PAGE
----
We bloggers got our tushies kicked yesterday. Sure, Judge Walker decided his stay on the Perry vs. Schwarzenegger decision would expire August 18th (good news, although I'm pretty sure that the 9th District or Justice Kennedy is going to be jumping in and putting their own stay in place before then). However, despite the somewhat good news, every gay blogger, journalist and organization was pissed at one another around 4:00 Eastern Thursday.
Somebody who shall remain nameless and who happens to be one of the best if not the best source for breaking queer news on the net; got us all worked up when he tweeted that Walker's stay had been lifted about 3:30 Eastern. What followed was a mad frenzy of bloggers, tweeters and journalists rushing to get some kind of confirmation and be the first to get the story up.
Except the stay hadn't been lifted. I sure as hell will continue keeping a very close eye on this particular blogger because I don't think anyone handles breaking LGBT news quite as well and as swiftly as he does. However, this raises some questions: why would Joe (oops, he was supposed to remain nameless. Sorry friend!) lead us astray? Well, quite frankly, he was himself led astray. And he quickly and humbly acknowledged so on his blog.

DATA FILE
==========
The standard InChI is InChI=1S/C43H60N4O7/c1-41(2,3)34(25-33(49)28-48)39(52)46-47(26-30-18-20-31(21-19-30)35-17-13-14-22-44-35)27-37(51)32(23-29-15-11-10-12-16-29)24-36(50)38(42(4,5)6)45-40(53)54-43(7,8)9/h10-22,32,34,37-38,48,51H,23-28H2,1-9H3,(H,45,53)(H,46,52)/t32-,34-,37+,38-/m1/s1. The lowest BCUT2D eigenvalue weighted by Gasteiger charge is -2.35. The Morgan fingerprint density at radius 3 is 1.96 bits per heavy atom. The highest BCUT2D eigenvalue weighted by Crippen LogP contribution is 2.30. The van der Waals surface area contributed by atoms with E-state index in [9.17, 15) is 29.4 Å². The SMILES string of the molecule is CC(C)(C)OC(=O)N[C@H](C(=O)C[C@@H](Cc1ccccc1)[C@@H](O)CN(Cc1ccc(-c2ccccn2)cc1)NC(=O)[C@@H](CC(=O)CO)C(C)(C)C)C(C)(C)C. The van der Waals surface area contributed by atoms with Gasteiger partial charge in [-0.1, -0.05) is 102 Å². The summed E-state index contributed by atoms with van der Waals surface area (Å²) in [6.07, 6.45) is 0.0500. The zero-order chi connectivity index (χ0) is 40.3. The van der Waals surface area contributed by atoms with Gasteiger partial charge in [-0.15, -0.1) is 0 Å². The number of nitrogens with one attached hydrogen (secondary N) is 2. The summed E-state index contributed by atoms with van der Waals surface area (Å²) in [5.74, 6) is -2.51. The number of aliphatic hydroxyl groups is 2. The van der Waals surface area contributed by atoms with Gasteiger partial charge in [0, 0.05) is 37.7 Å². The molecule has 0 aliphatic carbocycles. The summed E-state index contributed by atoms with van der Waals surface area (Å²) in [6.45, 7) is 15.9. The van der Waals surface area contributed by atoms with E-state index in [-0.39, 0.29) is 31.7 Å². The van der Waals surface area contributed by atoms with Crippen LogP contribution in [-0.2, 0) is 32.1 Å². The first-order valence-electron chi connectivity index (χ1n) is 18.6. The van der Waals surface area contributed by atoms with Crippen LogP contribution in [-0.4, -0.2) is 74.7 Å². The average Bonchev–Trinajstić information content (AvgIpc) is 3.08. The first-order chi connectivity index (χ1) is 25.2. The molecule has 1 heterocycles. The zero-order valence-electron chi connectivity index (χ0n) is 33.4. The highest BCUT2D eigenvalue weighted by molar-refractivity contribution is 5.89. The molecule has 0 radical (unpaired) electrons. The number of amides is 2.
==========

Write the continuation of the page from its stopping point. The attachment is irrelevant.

However, there was fall-out. Joe is one of the most followed gay news sources on Twitter. Quickly, Joe's tweet set off a Rube Goldberg chain of follies that had folks prematurely cheering victory on the steps of the courthouse. While trying to figure out what was going on myself, I could hear reporters on the CBSNews UStream live feed asking people how so many people knew that the stay had been lifted. "Someone said it was on Twitter" was dropped not once, but several times by folks in the crowd.
My own super secret source--Chris Geidner's blog--led me astray for about 22 seconds. During the wait I had put together a fairly generic blog post discussing the implications, as I understood them, of the next step in the stay, whatever the next step was going to be. I had cued up in the post itself little paragraphs and bits that I would either keep or delete depending on the decision, and then send that puppy off to press to hopefully make the 4:00 ET deadline. As the reports began to roll in, I was getting very confused, but I thought: "Geidner never pulls the trigger early! Once he tweets the decision, it's official.